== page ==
Sometimes I think calling the public "ignorant" is too kind...
  • by DrOct (883426) on Friday July 18, 2008 @02:02PM (#24246037)
    Actually putting it in multiple languages, would, likely, aid them in translating it. The main reason we can read hieroglyphics today is because someone discovered the Rosetta Stone which had the same text in hieroglyphics and ancient Greek. We didn't know much about hieroglyphics, but we did know a fair amount about ancient Greek, so it was useful in figuring out the ancient Egyptian scripts. Sure if they have no knowledge whatsoever about any of the languages, then they're screwed. But you'd increase the chances that they'd have at least some scraps of knowledge about at least one of the languages used, maybe even a few, and thus might increase the chances of translating it. If they have no context whatsoever for any of them they'd have a lot of trouble translating it anyway, (there are still a few mostly untranslated ancient languages, such as Linear A http://en.wikipedia.org/wiki/Linear_A [wikipedia.org]), so adding other languages (especially if they're clearly separated) wouldn't likely really screw them any more than just having one.
  • by Anonymous Coward on Friday July 18, 2008 @02:12PM (#24246165)

    Jimmy Carter, a nuclear engineer...

    This continues to be perpetuated, but it is inaccurate, at best:

    http://atomicinsights.blogspot.com/2006/01/picking-on-jimmy-carter-myth.html [blogspot.com]

    http://www.history.navy.mil/faqs/faq60-14.htm [navy.mil]

    Not trying to pick on you, as what you wrote was sensible, just tired of seeing this "President Carter, nuclear expert" myth.

    - T

  • by mangu (126918) on Friday July 18, 2008 @02:44PM (#24246633)

    Because, you know, stuff underwater doesn't ever leak.

    Funny thing is, it doesn't. In the last fifty years several nuclear submarines were lost in the seas. None had radioactive leaks strong enough to locate them. To find a lost nuclear submarine, you have to go through the same process it takes to find any sunken ship, find a trail of debris in the bottom of the ocean and track it down to the main disaster area.

     

  • by Firethorn (177587) on Friday July 18, 2008 @05:00PM (#24248441) Homepage Journal

    1. That's the thing, in NEVADA it might be a political death sentence - but it's mostly over the storage of long term, unrecycled nuclear waste. What I'm proposing would probably cut the opposition by a huge portion - storage of less material that'll remain dangerous for a much shorter period of time.
    2a. We don't see more closed systems because it costs more, is the simple answer. A system that is water-neutral(IE you load it with water once, maybe have the occasional flush), might have cooling systems that cost 10X as much as one that uses a river. Cheapest is single pass - you simply run river water through your big radiators. Next would be cooling towers - using evaporation of a portion of the water to cool things down. Most expensive is a dry air radiation system. With the first two systems, there's nothing preventing you from feeding the water into a municipal system afterwards.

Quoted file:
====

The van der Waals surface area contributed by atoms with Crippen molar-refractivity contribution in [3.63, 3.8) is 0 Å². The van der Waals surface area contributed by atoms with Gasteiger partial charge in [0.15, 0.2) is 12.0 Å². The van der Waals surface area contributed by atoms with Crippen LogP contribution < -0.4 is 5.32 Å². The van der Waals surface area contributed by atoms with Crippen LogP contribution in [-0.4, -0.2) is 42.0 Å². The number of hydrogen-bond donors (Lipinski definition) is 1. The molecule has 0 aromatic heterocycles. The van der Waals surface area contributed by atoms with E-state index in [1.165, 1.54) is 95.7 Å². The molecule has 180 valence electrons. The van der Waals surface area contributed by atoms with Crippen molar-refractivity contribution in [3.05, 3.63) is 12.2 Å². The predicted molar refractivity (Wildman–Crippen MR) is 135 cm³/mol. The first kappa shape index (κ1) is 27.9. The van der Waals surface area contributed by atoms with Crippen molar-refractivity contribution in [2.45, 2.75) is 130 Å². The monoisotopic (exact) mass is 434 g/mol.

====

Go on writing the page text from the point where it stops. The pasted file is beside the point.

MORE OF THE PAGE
3. And you'd be right, just see 2a. It can be cheaper just to shut down a couple months every 40 years than to build sufficient cooling. In the case I'm thinking of, what happened is that the temperature of the water in the river went over what the plant was allowed to release water at - blocking them from using the water for cooling, period. Possible solutions might be cooling towers(low river levels wouldn't help) or increased dry passive cooling ability, which would admittably be difficult given the heat wave at the time.
    4. In many areas that's not sufficient anymore. Gas prices are hurting people.
    5. I wasn't talking about construction deaths, I was talking about fatalities from traffic accidents/rollovers for the maintenance crews. Wind power is disbursed, and those turbines aren't maintenance free.
    6. What you pay matters if you're looking at putting a turbine or solar panels up on your property. What the utility is willing to pay matters if you're looking to sell the power to the grid. And while you pay 15, I pay 8. I'd pay less if I used more than 1k kwh/month. Figure 2-3 cents to maintain the transmission equipment, leaving ~5 cents/kwh for baseband power. By that standard wind and solar are still not economical for baseload, and those figures probably don't include the necessary backups if the power goes out.
    7. If it's truly going to save you money in the long run, home improvement loans shouldn't be hard to get. Yes, it's going to cost me some money - I'm going to need 2 meters, for example. One will be for my heating stuff(electric heater for the furnace, water heater), one will be for house power for on demand applications.
    8. Love to see a game change. I've just seen so many technologies that offer promis but don't pan out. I've become a little cynical. Remember - cheap, reliable electricity is needed if EVs are to become economical. Nuclear power plants can provide that.